Several major shortcomings of this study should be pointed out. Frist of all, a skull bone window was still a need. The energy attenuation induced by the presence of the skull seriously hindered the application of this technology. Second, lack of powerful guiding system made us can hardly focus on a uniform site of the brain. The tcMRgFUS has been proved to be an attractive and effective non-invasive technology for central nervous system diseases, such as seizure [29], trigeminal neuralgia [30], essential tremor [31], centrally located brain tumours [32], and Parkinson’s disease [33, 34]. Thus, using tcMRgFUS may remedy these two defects at once. Shen et al. [35] demonstrated the successful delivery of liposomes with different sizes (55 nm, 120 nm and 200 nm) through opened BBB after FUS sonication (1.282 MHz + 0.53 or 0.64 MPa + 60 s) in the presence of microbubbles. The nanodroplets we fabricated seemed to be too large. But as researches continue and technics advance, we believe that nanodroplets could one day successfully cross the opened BBB. The last and most serious shortcoming is the tremendously weak comparability of the compare, and the different materials used for fabrication makes it difficult to improve. The reason why we want to carry out this compare was due to the lack of studies on the difference of distribution pattern of BBB opening between nanoparticles and MBs. The results seemed to be positive for enhancing focusing performance by using phase shift nanodroplets. More high-quality comparisons are needed.

PLGA nanoparticles have been proved to be one kind of effective drug delivery system [3639]. For the nanodroplets that we composed in this study, hydrophobic therapeutic agents can be easily encapsulated in the PLGA shell [40], and further surface modification with specific ligands would make these nanodroplets have active-targeting function [38]. Ho et al. [41] demonstrated that drug penetration can be enhanced via vascular disruption induced by using phase shift nanoscale droplets. Thus, drug loaded targeted phase shift nanodroplets combined with FUS for simultaneous BBB opening and extravascular therapy in the brain would be the next main direction for future study.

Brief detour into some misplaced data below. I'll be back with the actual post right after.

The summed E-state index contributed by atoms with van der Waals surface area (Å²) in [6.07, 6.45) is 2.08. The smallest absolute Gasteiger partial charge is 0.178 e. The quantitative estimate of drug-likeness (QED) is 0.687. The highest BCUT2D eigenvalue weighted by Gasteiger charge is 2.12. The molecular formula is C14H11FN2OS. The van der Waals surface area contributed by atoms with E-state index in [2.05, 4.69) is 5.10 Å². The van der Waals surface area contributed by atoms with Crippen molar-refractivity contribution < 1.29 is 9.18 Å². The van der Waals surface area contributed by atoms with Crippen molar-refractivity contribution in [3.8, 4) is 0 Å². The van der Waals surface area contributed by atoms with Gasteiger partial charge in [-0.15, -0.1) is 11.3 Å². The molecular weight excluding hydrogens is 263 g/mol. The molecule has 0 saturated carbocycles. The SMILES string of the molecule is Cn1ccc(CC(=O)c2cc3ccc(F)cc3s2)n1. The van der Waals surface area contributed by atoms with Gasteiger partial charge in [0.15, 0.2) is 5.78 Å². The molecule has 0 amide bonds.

PEG-PLGA (5000/12000, lactide/glycolic acid = 50/50) copolymer was purchase from the Shan-dong Key Laboratory of Medical Polymer Materials (Shan-dong, China). PFP was purchased from Alfa Aesar (U.K.). Poly (vinyl alcohol) (PVA, 99%, MW = 30,000–70,000 Da) and EB were obtained from Sigma-Aldrich Corp. (St. Louis, MO, USA). Self-made lipid-shelled MBs was provided by Guanjian Zhao. All chemicals used in this work were of analytical grade and were used as received.

Preparation of PEG-PLGA-PFP nanodroplets

Phase shift nanodroplets were prepared by a modified double emulsion/solvent evaporation method. Briefly, 50 mg of PEG-PLGA was dissolved by 3 ml dichloromethane (DCM) in a glass tube. The tube was inserted in the ice during dissolution. When PEG-PLGA was fully dissolved, 0.4 ml of liquid PFP was added to the cold mixture and emulsified with an ultrasonic probe (SONICS & MATERIALS, Inc., USA) (100 w, 5 s on/5 s off, 1 min total). Once the sonication finished, 8 ml of cold PVA (4%) was added into the first emulsion immediately and carried out the second sonication (100 w, 5 s on/5 s off, 2 min total). To evaporate DCM, the resulting solution was diluted with 20 ml of cold PVA (4%) and stirred gently for 6 h. All of the processes mentioned above were carried out in ice bath. Subsequently, the final solution was centrifuged at 12,000 rpm for 8 min at 4°C. The supernatant was discarded and the precipitate was washed by deionized water. The process of centrifugation and washing was repeated three times. Finally, the nanodroplets were collected and stored at 4°C.

Characteristics of PEG-PLGA-PFP nanodroplets

The size distribution and zeta potential of the nanodroplets were determined using a Malvern Zetasizer Nano ZS unit (Malvern Instruments, UK). For each sample, the mean diameter of three determinations was calculated. Values reported were the mean ± standard deviation of at least three different batches of nanodroplets. The morphology of PEG-PLGA-PFP nanodroplets was observed by TEM (Hitachi H-7600, Japan). To estimate the successful encapsulation of PFP, PEG-PLGA-PFP nanodroplets (1 mg/ml) were heated by a heating panel with a viewing hole and visualized under an inverted microscope.

In vitro FUS-induced phase shift

A portable FUS system was provided by the Department of Biomedical Engineering of Chongqing Medical University. Continuous FUS exposures were generated by a 1 MHz single-element focused transducer (diameter = 40 mm, focus length = 18 mm). The diameter and length of the focal zone with half-maximum of the pressure amplitude were 2.2 mm and 6.9 mm, respectively. The transducer was fixed in a handheld probe with a panhead and the center of the focal zone was about 8.2 mm away from the tip.